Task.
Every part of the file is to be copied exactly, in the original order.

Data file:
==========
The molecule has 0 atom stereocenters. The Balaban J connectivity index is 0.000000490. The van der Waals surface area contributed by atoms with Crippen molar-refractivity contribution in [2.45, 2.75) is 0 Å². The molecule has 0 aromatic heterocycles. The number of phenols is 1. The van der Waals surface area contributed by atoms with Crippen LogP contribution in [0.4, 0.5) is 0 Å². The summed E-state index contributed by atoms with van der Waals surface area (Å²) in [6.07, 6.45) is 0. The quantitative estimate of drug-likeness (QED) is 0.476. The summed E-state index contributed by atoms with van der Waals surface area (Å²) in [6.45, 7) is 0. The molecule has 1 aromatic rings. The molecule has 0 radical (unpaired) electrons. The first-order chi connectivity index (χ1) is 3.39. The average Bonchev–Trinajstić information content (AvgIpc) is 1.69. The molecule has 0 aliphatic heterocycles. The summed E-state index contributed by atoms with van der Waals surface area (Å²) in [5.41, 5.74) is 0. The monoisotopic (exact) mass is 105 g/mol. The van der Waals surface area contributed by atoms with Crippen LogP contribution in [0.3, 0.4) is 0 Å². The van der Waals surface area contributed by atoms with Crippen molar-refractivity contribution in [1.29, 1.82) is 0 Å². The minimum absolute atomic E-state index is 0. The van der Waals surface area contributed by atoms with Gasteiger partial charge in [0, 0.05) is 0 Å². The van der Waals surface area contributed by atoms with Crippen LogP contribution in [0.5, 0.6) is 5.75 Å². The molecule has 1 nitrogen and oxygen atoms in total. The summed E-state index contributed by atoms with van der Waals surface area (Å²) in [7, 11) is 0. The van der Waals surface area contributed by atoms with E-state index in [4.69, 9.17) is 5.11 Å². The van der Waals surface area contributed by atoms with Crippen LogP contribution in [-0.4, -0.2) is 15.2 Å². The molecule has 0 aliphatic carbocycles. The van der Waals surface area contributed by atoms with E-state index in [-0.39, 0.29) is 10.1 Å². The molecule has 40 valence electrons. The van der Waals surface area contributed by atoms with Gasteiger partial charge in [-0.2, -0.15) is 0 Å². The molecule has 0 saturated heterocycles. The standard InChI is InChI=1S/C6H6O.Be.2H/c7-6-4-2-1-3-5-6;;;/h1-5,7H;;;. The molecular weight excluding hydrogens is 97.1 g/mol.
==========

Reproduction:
The molecule has 0 atom stereocenters. The Balaban J connectivity index is 0.000000490. The van der Waals surface area contributed by atoms with Crippen molar-refractivity contribution in [2.45, 2.75) is 0 Å². The molecule has 0 aromatic heterocycles. The number of phenols is 1. The van der Waals surface area contributed by atoms with Crippen LogP contribution in [0.4, 0.5) is 0 Å². The summed E-state index contributed by atoms with van der Waals surface area (Å²) in [6.07, 6.45) is 0. The quantitative estimate of drug-likeness (QED) is 0.476. The summed E-state index contributed by atoms with van der Waals surface area (Å²) in [6.45, 7) is 0. The molecule has 1 aromatic rings. The molecule has 0 radical (unpaired) electrons. The first-order chi connectivity index (χ1) is 3.39. The average Bonchev–Trinajstić information content (AvgIpc) is 1.69. The molecule has 0 aliphatic heterocycles. The summed E-state index contributed by atoms with van der Waals surface area (Å²) in [5.41, 5.74) is 0. The monoisotopic (exact) mass is 105 g/mol. The van der Waals surface area contributed by atoms with Crippen LogP contribution in [0.3, 0.4) is 0 Å². The van der Waals surface area contributed by atoms with Crippen molar-refractivity contribution in [1.29, 1.82) is 0 Å². The minimum absolute atomic E-state index is 0. The van der Waals surface area contributed by atoms with Gasteiger partial charge in [0, 0.05) is 0 Å². The van der Waals surface area contributed by atoms with Crippen LogP contribution in [0.5, 0.6) is 5.75 Å². The molecule has 1 nitrogen and oxygen atoms in total. The summed E-state index contributed by atoms with van der Waals surface area (Å²) in [7, 11) is 0. The van der Waals surface area contributed by atoms with E-state index in [4.69, 9.17) is 5.11 Å². The van der Waals surface area contributed by atoms with Crippen LogP contribution in [-0.4, -0.2) is 15.2 Å². The molecule has 0 aliphatic carbocycles. The van der Waals surface area contributed by atoms with E-state index in [-0.39, 0.29) is 10.1 Å². The molecule has 40 valence electrons. The van der Waals surface area contributed by atoms with Gasteiger partial charge in [-0.2, -0.15) is 0 Å². The molecule has 0 saturated heterocycles. The standard InChI is InChI=1S/C6H6O.Be.2H/c7-6-4-2-1-3-5-6;;;/h1-5,7H;;;. The molecular weight excluding hydrogens is 97.1 g/mol.